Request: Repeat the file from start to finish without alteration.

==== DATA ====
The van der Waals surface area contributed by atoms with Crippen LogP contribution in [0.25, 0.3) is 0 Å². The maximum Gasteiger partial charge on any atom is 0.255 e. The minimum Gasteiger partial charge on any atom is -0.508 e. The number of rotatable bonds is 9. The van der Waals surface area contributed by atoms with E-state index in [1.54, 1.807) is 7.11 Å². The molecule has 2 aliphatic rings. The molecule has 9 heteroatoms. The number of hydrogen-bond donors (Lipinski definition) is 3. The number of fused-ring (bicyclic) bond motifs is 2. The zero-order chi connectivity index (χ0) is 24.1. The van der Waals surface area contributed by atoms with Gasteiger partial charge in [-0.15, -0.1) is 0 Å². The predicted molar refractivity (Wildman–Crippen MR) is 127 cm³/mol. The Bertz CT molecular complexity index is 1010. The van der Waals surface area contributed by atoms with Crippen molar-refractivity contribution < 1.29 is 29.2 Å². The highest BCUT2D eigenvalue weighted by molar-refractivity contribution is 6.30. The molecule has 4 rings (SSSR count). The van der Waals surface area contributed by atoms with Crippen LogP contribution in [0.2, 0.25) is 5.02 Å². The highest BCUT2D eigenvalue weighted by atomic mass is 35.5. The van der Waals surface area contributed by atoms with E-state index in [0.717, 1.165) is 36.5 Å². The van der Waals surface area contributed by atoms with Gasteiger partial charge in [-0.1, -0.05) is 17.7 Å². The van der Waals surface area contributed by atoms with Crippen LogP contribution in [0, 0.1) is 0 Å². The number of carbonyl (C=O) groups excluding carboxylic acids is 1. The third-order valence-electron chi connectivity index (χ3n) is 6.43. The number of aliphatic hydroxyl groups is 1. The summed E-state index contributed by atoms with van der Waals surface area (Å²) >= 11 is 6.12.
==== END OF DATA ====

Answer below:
The van der Waals surface area contributed by atoms with Crippen LogP contribution in [0.25, 0.3) is 0 Å². The maximum Gasteiger partial charge on any atom is 0.255 e. The minimum Gasteiger partial charge on any atom is -0.508 e. The number of rotatable bonds is 9. The van der Waals surface area contributed by atoms with E-state index in [1.54, 1.807) is 7.11 Å². The molecule has 2 aliphatic rings. The molecule has 9 heteroatoms. The number of hydrogen-bond donors (Lipinski definition) is 3. The number of fused-ring (bicyclic) bond motifs is 2. The zero-order chi connectivity index (χ0) is 24.1. The van der Waals surface area contributed by atoms with Gasteiger partial charge in [-0.15, -0.1) is 0 Å². The predicted molar refractivity (Wildman–Crippen MR) is 127 cm³/mol. The Bertz CT molecular complexity index is 1010. The van der Waals surface area contributed by atoms with Crippen molar-refractivity contribution < 1.29 is 29.2 Å². The highest BCUT2D eigenvalue weighted by molar-refractivity contribution is 6.30. The molecule has 4 rings (SSSR count). The van der Waals surface area contributed by atoms with Crippen LogP contribution in [0.2, 0.25) is 5.02 Å². The highest BCUT2D eigenvalue weighted by atomic mass is 35.5. The van der Waals surface area contributed by atoms with E-state index in [0.717, 1.165) is 36.5 Å². The van der Waals surface area contributed by atoms with Gasteiger partial charge in [-0.1, -0.05) is 17.7 Å². The van der Waals surface area contributed by atoms with Crippen LogP contribution in [0, 0.1) is 0 Å². The number of carbonyl (C=O) groups excluding carboxylic acids is 1. The third-order valence-electron chi connectivity index (χ3n) is 6.43. The number of aliphatic hydroxyl groups is 1. The summed E-state index contributed by atoms with van der Waals surface area (Å²) >= 11 is 6.12.